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Seven Tips To Help You Write a Good Conclusion

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Writing a good conclusion is imperative if you want to leave a lasting impression on your readers. We’ll give you seven valuable tips to show you how to write a compelling conclusion.

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Conclusions are one of the most important components of your paper.

What Is a Conclusion?

A conclusion is the last paragraph of an essay, research paper, book report, or any other type of paper. It’s where the writer is supposed to encapsulate the essence of everything that’s been written.

Seeing that it’s the last part the audience reads, it’s what they will remember the most about your writing. That’s why writing a good conclusion is critical.

Don’t let the pressure get to you, though. Writing a conclusion is easy if you keep the following tips in mind.

How To Write a Conclusion

The following tips are helpful regardless of what type of paper you’re writing, but keep in mind that several types of conclusions serve different purposes. Please use this advice to suit your writing.

1. Avoid simply restating what you wrote throughout the text.

“Tell them what you’re going to write. Write it. And then tell them what you wrote.”

This is advice that teachers often give their grade-school students to teach them how to write an essay. Although it’s sound advice, it’s not exactly what you want to do when writing a high-level essay, report, or research paper.

A summary of what was written is okay, but avoid extensively recapping your entire paper, as this will bore your readers.

2. Form a connection between your supporting arguments and the main idea.

The purpose of a conclusion is to bring everything together. Show how the supporting arguments, evidence, or points you presented reinforce the main idea of your writing.

If you’re having trouble forming a connection, use the popular so what technique. This is when you ask yourself, “So what?” when drafting the main points of the conclusion. It forces you to explain why your writing matters and why the reader should care. This technique helps you avoid simply summarizing your paper and helps add relevance.

3. Add valuable insight.

A good conclusion gives your readers something to think about. You can leave them with a thought-provoking quote, question, or perspective that pertains to the topic you discussed.

Laptop Screen shows bonus tip that reads: Good writing takes time. Plan accordingly to give yourself enough to write an effective conclusion.
Writing well requires you to take your time!

4. Circle back to the introduction.

Circling back to the introduction helps reinforce the thesis or main idea of your writing. It also provides your audience with a strong sense of closure.

5. Remain consistent in tone and style.

If your essay, book report, or research paper has a serious tone throughout it, don’t all of a sudden add a touch of humor to the conclusion. This will throw off your audience. Remain consistent in tone, style, and word choice in the introduction, body, and conclusion.

6. Don’t add new information or opinions.

Don’t squeeze in any last opinions, information, or data in the conclusion. These are supposed to be in the body of the document. If it’s that important to mention it, find a place for it somewhere else.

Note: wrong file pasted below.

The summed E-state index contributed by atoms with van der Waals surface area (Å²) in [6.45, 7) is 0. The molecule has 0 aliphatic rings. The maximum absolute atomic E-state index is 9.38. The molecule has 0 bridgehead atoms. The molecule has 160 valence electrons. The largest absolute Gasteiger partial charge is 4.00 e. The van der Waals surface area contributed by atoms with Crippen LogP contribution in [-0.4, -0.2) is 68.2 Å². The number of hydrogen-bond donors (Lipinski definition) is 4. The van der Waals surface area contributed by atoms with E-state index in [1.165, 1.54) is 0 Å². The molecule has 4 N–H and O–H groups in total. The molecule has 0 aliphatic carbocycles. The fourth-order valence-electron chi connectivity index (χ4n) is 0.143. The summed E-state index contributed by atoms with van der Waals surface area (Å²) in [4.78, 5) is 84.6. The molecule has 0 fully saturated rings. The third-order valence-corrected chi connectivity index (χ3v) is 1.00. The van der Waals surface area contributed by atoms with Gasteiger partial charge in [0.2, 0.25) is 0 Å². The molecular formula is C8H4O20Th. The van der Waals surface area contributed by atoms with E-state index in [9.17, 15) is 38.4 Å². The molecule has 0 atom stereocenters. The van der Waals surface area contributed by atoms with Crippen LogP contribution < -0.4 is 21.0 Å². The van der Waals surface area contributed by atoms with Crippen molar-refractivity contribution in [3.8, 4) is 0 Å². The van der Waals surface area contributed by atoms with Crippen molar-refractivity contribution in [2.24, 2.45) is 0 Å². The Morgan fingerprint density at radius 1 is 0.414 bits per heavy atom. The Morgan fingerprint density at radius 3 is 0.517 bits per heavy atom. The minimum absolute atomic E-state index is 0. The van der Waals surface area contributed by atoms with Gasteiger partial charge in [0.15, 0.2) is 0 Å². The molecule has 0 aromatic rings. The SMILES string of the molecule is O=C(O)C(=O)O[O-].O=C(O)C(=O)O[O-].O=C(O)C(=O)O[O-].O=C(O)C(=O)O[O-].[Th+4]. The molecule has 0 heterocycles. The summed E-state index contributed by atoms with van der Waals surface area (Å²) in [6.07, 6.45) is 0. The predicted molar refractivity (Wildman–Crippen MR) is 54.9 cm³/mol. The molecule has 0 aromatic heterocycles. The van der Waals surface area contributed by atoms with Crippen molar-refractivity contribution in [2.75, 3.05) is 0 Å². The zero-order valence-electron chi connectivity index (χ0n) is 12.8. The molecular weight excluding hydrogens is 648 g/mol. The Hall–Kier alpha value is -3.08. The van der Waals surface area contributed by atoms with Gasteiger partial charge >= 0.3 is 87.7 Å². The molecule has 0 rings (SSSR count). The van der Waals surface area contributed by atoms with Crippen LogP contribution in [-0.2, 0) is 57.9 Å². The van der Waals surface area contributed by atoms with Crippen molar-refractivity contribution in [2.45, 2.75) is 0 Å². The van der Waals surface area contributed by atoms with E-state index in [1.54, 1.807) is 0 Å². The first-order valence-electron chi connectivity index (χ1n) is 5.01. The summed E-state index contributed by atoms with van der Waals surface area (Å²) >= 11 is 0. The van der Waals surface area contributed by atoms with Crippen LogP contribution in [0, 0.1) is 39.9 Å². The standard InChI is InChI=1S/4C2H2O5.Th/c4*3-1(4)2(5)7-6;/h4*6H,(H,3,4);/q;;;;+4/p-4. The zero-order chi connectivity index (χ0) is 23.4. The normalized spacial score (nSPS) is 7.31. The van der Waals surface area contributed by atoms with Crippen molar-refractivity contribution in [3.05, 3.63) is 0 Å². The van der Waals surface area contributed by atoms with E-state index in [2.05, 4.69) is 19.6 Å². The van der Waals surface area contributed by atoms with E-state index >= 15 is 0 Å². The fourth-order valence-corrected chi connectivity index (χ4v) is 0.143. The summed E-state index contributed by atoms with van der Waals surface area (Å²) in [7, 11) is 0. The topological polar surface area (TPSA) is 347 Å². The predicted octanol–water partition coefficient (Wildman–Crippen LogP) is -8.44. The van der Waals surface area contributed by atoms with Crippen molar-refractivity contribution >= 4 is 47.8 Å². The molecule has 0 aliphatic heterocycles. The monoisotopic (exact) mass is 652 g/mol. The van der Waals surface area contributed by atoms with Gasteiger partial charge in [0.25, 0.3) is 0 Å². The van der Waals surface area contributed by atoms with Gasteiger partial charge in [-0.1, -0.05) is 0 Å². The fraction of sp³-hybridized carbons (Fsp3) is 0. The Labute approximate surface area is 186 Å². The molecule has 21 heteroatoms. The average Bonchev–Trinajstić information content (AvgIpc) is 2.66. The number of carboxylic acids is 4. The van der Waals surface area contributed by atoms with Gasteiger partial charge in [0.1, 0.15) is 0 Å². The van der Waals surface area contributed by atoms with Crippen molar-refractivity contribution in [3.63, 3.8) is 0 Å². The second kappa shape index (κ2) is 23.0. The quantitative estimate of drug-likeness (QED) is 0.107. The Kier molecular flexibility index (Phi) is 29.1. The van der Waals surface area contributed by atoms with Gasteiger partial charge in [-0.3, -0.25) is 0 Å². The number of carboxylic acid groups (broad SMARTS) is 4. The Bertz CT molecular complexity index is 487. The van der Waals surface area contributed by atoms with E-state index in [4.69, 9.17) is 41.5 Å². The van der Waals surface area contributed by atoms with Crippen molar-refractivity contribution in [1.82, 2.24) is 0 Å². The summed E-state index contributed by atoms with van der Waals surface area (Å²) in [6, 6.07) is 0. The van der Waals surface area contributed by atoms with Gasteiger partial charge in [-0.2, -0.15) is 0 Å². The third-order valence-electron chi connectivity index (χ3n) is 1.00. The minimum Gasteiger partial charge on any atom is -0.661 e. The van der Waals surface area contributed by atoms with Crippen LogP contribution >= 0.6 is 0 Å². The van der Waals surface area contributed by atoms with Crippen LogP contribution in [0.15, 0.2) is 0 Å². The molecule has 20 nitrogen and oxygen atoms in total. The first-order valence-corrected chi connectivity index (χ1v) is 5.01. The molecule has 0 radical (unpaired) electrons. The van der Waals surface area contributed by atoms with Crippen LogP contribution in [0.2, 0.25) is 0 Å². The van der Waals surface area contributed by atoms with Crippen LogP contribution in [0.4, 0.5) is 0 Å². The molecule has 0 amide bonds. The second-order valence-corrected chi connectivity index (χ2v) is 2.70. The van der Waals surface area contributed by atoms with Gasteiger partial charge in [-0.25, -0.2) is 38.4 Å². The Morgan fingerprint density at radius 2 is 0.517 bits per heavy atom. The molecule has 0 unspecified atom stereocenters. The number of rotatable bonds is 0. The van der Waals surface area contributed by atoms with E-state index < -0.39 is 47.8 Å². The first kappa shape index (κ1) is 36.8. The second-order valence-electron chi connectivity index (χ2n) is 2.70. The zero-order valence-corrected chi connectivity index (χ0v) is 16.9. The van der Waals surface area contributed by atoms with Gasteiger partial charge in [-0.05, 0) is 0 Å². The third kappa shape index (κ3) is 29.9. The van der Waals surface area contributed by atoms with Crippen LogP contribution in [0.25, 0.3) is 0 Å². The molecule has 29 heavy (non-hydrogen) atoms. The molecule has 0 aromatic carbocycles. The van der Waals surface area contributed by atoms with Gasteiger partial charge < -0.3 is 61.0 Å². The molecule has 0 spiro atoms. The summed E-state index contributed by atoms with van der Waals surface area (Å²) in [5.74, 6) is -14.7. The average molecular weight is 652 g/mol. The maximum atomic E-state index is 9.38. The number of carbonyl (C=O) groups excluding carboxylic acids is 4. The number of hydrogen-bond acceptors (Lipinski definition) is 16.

7. Refrain from using overused transition phrases.

Although transition words like in conclusion can sometimes be appropriate depending on what you’re writing, usually, using them can make your writing sound weak. Instead, start with a strong, thought-provoking sentence.

Conclusion Example

Now that we’ve gone over tips on how to write a good conclusion, let’s review an example of an effective conclusion:

The choices we make in our day-to-day lives have a significant impact on the environment. The data shows how everything from the food we eat to the transportation we use has consequences. The point is not to scare you into action. On the contrary, it is to demonstrate how even the “smallest” of changes can help reduce our carbon footprint.
Choices like opting out of buying cookies that come in plastic packaging so you can bake them from scratch make all the difference, even if you do not see it. By making conscious decisions to reduce our carbon footprint, we can all create a better and safer world, for ourselves and future generations to come. The time to act is now. What lifestyle change are you going to make?

This conclusion is effective because it:

✅ Avoids simply summarizing.

✅ Connects the supporting evidence (data about food and transportation) with the main idea (we can all make a difference to help curb climate change).

✅ Adds insight (even small sacrifices, like baking cookies instead of buying them, make a big difference).

✅ Circles back to the introduction by reiterating the thesis statement (the choices we make have a significant impact on the environment).

✅ Doesn’t add new information or opinions.

✅ Doesn’t begin with an overused transition phrase like “in summary,” “in conclusion,” or “to conclude.”

Writing a Conclusion: Details Matter

Now that you’re ready to write a powerful conclusion, it’s important to note that grammar, spelling, and grammar mistakes can undo all your hard work. As an advanced writing assistant, LanguageTool can ensure no typos or errors slip into your writing. It can also help rephrase your sentences to suit your audience’s needs.

Did we mention that LanguageTool supports more than thirty languages?

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